Cryptocurrency Coverage: What Crisis? Venture capitalists bet on cryptocurrency

July 26 (Reuters) – It’s not all gloomy and gloomy.

Despite the crypto sector rebounding in the gloomy winter, venture capitalists are pumping money into digital currencies and blockchain startups at a pace set to surpass last year’s record.

In the first half of the year, venture capital bet $17.5 billion on such companies, according to data from PitchBook. This investment puts it on track to surpass last year’s record of $26.9 billion, a much warmer and happier time for Bitcoin and its partners.

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“The current market conditions – I don’t think they are bothering investors,” said Rodrik van der Graaf, founder of Hong Kong-based investment firm Lemniscap, which focuses on cryptocurrency and blockchain. “The available capital is huge.”

Venture capital funds provide financing to startups that they believe have strong growth prospects. The data points to a firm belief in the future of crypto and blockchain technology, despite six months of bruising for the industry.

The double whammy of macroeconomic headwinds and explosions in major projects this year has sent bitcoin down nearly 65% ​​from its $69,000 record in November, with the total value of the crypto market dropping by two-thirds to $1 trillion.

Companies shuddered as prices fell, as Coinbase Global (COIN.O) and the NFT OpenSea platform laid off hundreds of workers.

However, some VCs shrug off the gloom, with many deploying large war funds because their belief in the underlying technology behind cryptocurrencies remains strong.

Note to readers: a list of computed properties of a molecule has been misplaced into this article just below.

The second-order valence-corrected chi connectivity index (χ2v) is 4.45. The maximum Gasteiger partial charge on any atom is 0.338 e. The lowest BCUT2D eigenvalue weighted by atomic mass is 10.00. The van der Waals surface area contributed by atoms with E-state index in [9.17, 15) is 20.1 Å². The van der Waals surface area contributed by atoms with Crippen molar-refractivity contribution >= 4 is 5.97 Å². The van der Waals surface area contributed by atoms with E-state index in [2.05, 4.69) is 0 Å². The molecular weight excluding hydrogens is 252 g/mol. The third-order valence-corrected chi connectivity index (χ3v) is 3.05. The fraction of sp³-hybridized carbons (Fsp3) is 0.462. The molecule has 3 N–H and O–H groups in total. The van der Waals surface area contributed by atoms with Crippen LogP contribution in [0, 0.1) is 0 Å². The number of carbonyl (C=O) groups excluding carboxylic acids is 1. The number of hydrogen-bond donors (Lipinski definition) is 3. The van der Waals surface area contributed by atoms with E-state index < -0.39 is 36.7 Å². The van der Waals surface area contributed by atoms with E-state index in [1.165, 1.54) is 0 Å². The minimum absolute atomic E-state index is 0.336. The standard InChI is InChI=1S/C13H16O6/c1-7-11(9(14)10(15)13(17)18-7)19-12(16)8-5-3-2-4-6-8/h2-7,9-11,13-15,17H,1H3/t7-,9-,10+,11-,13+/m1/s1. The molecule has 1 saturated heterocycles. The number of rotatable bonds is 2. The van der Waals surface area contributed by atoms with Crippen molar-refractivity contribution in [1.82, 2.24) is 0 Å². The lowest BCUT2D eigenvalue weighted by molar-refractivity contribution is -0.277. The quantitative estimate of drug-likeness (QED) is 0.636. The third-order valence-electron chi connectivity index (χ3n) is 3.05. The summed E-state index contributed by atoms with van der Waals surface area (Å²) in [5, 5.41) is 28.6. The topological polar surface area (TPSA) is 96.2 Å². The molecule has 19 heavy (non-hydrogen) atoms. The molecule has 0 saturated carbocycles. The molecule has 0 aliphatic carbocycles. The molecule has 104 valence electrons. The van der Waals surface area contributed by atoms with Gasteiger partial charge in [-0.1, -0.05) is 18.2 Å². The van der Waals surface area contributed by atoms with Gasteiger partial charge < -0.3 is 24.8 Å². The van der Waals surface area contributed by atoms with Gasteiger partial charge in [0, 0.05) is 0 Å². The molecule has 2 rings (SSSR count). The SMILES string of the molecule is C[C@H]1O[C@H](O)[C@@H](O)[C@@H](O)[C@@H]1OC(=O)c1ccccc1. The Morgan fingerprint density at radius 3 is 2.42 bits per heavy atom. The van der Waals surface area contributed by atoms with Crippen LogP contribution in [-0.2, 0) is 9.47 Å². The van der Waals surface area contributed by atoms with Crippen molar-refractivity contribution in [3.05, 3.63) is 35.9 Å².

Although not all investors are very optimistic in the face of the cryptocurrency carnage, not by any means.

David Semmer, CEO of California-based cryptocurrency management firm Wave Financial, said there are signs of a reversal from the extremely high valuations of crypto companies last year.

“This is only going to get worse – we’re two months into this cycle. In the last cycle it was a pain for those looking for funding about 12 months away.”

American hot spot

North America, long the hotspot for venture capital deals, was again the focus of activity with about $11.4 billion in the six months to June, versus $15.6 billion in the whole of last year.

The numbers contrast with general venture capital activity in the United States, where deals fell to $144.2 billion in the first half from $158.2 billion in the same period last year, as macro conditions and market turmoil dragged down investment. Read more

Romy Morales, chief investment officer at Digital Currency Group, a major US cryptocurrency investor, said the data reflects an increasingly strong belief in the crypto and blockchain sector.

“There was an existential danger in space – that the whole industry was going to disappear, it was all a dream. That’s not the case anymore.”

Cryptocurrency adoption as an investment vehicle has mushroomed in the past year, with blockchain use also gaining — even if the revolutionary changes from technology promised in industries like finance and commodities remain elusive.

Among the huge US cryptocurrency deals of 2022: the US arm of the crypto exchange FTX raised $400 million in January; $450 million fundraising round by blockchain developer ConsenSys in March; and $400 million raised by the stablecoin issuer a month later.

Activity is strong in Europe as well, with venture capital investment reaching $2.2 billion in the first half of the year.

Lisbon-based app Fedi, which is designed to help people acquire, hold and spend bitcoin, said this month that it raised $4.2 million in seed funding.

“Within seven days, we got all the investment commitments,” Obi Noso, one of the company’s founders, told Reuters. “And in less than a month and a half we had our initial fundraising goal in the bank. It was done.”

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Additional reporting by Tom Wilson in London, Medha Singh and Lisa Pauline Matakal in Bengaluru; Edited by Praveen Shar

Our Standards: Thomson Reuters Trust Principles.

The opinions expressed are those of the author. They do not reflect the views of Reuters News, which is committed under the Trust Principles to impartiality, independence, and freedom from bias.

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